Accreditation as a tool for Quality Improvement

Prof. Stuatt WhittakerAccreditation is a self-assessment and external review process used by healthcare organisations to accurately assess their level of performance in relation to established standards and to implement ways to continually improve.  Accreditation by itself does not work in poorer hospitals, but it is a big motivator. More fundamental quality improvement methods must be used to improve the quality of health service provision as a fore-runner to accreditation. Accreditation is an excellent goal to strive for when the quality improvement programmes start to work.

Quality Information System should provide continuous access to current standard compliance data,  allow facilities to monitor their own performance, enable management at all levels to make informed decisions, support ongoing quality improvement
programmes, assist facilities to reach and maintain accreditation standards and  be a tool for the ongoing monitoring of performance indicators.

Tools required for a performance – based quality management system

  1. Standards – a statement of expectation defining the capacity of a governance, managerial, clinical, or support system to deliver value to perform as expected.
  2. Performance Measures / lndicators – these are points of reference for evaluating the organization’s actual performance compared to a targeted objective.
  3. A Performance Database with standardized data elements and definitions, and with data accuracy and completeness validated. This provides the capability for statistical analysis, aggregation, display, and trending of measures/indicators over time.

Professor Whittaker and his colleagues developed the COHSASA Quality Information System (CoQIS); a web-based information system to revolutionise the management of quality improvement. CoQIS is accessible, user-friendly and simplifies complex, multi-system environments. This means that healthcare personnel at all levels can obtain and work with information specific to their functions and roles. CoQIS is designed to identify deficiencies in healthcare organisations and enable managers to manage facilities better and to monitor quality improvement initiatives.

Professor Whittaker and his colleague Dr Sipho Kabane are involved in world-beating research to test the impact of using CoQIS in tandem with a web-based adverse event monitoring system to improve quality in healthcare. CoQIS, identifies flaws in healthcare systems while the other system, the Advanced Incident Management System (AIMS) identifies medical errors and incidents. Together, they form a powerful instrument, which assists in the mission to generate better healthcare in this country.

Professor Whittaker has represented South Africa in his professional capacity in the following positions:

  • The Advisory Council of the International Society of Quality in Health Care (1995-1998)
  • Member of the International Accreditation Principles and Standards Development Task Force of Joint Commission Resources, Africa Region (1998);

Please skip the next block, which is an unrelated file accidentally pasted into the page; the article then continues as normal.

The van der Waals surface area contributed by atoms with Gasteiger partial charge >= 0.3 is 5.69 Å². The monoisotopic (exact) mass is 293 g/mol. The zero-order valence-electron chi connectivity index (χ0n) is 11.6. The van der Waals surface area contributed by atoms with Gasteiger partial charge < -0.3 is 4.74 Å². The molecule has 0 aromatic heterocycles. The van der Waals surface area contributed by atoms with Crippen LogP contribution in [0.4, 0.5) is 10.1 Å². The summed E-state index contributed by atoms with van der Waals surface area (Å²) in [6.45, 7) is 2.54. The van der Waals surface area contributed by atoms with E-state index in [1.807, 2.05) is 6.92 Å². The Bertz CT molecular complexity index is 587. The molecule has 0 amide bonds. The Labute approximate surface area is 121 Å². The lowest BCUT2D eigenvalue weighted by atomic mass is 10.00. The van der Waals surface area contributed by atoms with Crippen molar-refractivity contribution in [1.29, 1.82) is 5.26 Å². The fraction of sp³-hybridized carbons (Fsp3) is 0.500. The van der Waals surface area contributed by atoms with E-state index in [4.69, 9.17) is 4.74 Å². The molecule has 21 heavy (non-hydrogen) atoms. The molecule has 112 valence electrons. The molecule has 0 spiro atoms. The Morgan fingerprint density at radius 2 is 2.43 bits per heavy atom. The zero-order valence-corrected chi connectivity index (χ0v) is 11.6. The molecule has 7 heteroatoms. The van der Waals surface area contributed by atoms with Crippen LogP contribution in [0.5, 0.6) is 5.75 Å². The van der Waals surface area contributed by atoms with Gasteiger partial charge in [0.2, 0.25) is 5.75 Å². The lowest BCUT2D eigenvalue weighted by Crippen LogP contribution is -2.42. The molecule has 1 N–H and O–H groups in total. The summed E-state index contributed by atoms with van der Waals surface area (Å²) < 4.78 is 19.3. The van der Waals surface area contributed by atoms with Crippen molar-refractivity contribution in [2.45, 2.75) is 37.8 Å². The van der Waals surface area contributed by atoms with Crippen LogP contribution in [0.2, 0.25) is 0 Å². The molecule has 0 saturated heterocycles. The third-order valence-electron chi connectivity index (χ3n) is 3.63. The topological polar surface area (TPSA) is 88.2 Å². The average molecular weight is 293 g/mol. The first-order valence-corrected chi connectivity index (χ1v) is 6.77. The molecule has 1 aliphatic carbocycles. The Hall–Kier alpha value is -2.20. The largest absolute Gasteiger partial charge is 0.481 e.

• Member of the International Principles Review Panel of the International Society of Quality in Health Care (1998-1999);
  • Member of the Accreditation Federation Council of The International Society of Quality in Health Care (ISQua) from 1999 to present;
  • Member of the ISQua Alpha International Accreditation Survey Team of Healthcare Quality Service (HQS) UK in 2000;
  • Member of the ISQua/Alpha International Standards Assessment Team, Australian Council on Healthcare Standards (2001);
  • External Consultant to the World Bank on health systems performance and quality (2001);
  • Member of the International Society for Quality in Health Care Indicator Steering Committee (2001);
  • Member of the Standards Subcommittee of the Accreditation Committee of the Joint Commission International (2001);
  • Member of the ALPHA Council of the International Society for Quality in Healthcare (2001 to present);
  • Member of the Editorial Committee of the International Journal for Quality in Health Care (2002 to present);
  • South African representative at the World Health Organisation for a summit on “Consultation on Patient Safety: Rapid Assessment Methods for Estimating Hazards” (2002);
  • Temporary advisor at the World Health Organisation summit on the impact of accreditation of health services on a national health system (2002);
  • Treatment Access Coalition (ITAC) aligned with the goals of the Declaration of Commitment of the United Nations General Assembly Special Session on HIV/AIDS to improve access to treatment (2003)
  • Member of the Research and Development Working Group of the International Alliance for Patient Safety for the World Health Organisation (2003)
  • Member of the Task Force on Health Technology in the WHO Regional Office for Africa (2004)
  • Consultant to the World Health Organisation on a project to choose Quality Approaches in Health Systems (2005)
  • Member of the core group of the Technology for Patient Safety Project by the World Health Organisations’ World Alliance for Patient Safety (2008)
  • Member of the Ministerial Advisory Committee on Health for the SA Government (2009)
  •        Member the Working Group on National Standards Development in SA. (2009)

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